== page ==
inaugurated in order to combat polio.  Once the polio vaccine was disseminated, and polio was no longer a problem, the
March of Dimes chose as its goal the dealing with birth defects.  This goal displacement doesn’t imply any sinister
motives, as the prevention of birth defects is certainly a laudable goal; it merely represents the need to keep the
bureaucracy alive.

The second meaning of goal displacement is when the rules become ends in themselves.  The rules are written down as
means to the end of serving people and meeting the organization’s goals.  However, what frequently happens is that
over time adherence to the rules surpasses the serving of people and meeting the stated goals of the organization.
Therefore, bureaucrats become “bureaucratic virtuosos” who know all about the “rules” but frequently come to care little
for the ultimate purpose of those rules: caring for people and their needs.

Over the past few decades we have seen enormous bureaucratization of our society. For example, corporate mergers
affect the news media.  When I was younger, each city had about three or more daily newspapers, each usually giving
different points of view on what was considered to be the “news.”  Now, even in cities, it is not at all uncommon for there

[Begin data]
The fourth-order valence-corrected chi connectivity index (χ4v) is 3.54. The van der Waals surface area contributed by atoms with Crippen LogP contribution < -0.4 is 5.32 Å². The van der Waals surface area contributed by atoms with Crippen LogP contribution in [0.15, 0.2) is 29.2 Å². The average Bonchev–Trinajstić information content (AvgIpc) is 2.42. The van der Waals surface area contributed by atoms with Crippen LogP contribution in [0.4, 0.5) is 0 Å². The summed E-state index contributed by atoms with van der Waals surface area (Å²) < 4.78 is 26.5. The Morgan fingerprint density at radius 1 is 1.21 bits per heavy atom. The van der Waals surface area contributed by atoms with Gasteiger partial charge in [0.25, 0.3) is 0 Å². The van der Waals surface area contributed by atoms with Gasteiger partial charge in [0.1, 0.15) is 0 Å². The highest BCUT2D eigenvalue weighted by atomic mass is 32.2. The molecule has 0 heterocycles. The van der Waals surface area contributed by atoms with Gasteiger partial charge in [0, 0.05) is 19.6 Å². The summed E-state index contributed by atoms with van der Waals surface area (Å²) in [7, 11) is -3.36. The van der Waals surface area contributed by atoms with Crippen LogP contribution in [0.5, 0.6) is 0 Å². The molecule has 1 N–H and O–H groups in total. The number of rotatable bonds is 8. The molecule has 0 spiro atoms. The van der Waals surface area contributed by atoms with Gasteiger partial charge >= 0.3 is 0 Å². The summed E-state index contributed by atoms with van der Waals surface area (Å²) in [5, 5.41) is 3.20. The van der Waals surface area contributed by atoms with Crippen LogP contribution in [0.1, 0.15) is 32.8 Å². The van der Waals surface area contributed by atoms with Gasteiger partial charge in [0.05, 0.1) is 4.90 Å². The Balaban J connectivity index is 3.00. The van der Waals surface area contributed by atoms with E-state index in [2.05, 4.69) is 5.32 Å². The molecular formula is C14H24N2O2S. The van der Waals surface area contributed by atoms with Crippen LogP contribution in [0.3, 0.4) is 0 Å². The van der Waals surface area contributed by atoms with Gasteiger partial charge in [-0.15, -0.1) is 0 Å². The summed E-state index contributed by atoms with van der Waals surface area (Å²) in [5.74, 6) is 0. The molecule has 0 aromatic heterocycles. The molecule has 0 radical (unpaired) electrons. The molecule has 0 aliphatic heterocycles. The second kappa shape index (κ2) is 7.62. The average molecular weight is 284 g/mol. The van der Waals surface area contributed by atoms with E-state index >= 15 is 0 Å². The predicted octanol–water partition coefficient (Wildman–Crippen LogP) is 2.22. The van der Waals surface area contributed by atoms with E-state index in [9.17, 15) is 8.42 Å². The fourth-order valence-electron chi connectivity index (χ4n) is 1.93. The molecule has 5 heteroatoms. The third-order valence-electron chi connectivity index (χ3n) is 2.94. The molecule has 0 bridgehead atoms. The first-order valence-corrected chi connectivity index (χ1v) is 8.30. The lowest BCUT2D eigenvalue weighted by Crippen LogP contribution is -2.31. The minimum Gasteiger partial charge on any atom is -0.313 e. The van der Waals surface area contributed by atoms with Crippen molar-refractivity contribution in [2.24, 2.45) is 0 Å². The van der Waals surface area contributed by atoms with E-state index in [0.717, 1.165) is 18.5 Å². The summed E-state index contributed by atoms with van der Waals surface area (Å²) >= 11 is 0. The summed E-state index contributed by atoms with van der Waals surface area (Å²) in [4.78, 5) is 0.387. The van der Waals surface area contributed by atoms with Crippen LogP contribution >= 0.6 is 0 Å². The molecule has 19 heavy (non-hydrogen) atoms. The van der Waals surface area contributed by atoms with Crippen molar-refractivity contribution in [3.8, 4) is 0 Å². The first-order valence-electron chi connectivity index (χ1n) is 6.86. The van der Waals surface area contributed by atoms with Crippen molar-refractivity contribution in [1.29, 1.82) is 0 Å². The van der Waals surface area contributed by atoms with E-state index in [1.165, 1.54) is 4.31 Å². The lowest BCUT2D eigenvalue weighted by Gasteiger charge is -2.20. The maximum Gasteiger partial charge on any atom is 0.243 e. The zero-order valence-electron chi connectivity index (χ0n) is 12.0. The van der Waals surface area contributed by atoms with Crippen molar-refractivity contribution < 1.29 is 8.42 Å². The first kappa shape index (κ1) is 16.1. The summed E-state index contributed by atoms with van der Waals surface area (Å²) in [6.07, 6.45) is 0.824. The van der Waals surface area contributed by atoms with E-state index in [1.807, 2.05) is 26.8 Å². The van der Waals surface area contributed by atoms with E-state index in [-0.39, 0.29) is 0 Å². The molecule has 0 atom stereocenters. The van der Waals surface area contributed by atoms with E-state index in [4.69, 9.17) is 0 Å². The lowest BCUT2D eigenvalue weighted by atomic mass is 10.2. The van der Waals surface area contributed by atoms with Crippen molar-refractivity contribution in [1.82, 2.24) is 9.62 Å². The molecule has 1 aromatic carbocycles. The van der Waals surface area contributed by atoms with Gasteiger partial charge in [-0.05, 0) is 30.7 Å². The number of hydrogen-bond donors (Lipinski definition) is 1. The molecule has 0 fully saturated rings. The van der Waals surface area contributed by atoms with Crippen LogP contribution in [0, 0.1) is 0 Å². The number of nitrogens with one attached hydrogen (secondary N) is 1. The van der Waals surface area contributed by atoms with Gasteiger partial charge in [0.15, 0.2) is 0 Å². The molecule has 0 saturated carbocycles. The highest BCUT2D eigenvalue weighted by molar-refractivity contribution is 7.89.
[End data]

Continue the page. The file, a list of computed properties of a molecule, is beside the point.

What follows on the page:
to be only one daily newspaper which is beholden to its corporate sponsors; therefore, what “news” it prints is geared to
the interests of those sponsors.

Many readers don’t truly realize the value of the Sacramento Valley Mirror!  Although it has advertisers, they don’t
determine what is reported as news; they don’t affect its editorial policy.  This newspaper is well within the tradition of I.F.
Stone and The Petal Paper, an independent newspaper which in the 1950’s was published in Mississippi and which
vociferously spoke out against segregation.  Like the Valley Mirror, they had guts!  Such newspapers are very rare!

Bureaucratization has not only affected the news media, which defines what news we see and what we don’t get to see
given their corporate allegiances, but affects every other institution in our society as well.  It has affected medicine,
education, and even the family.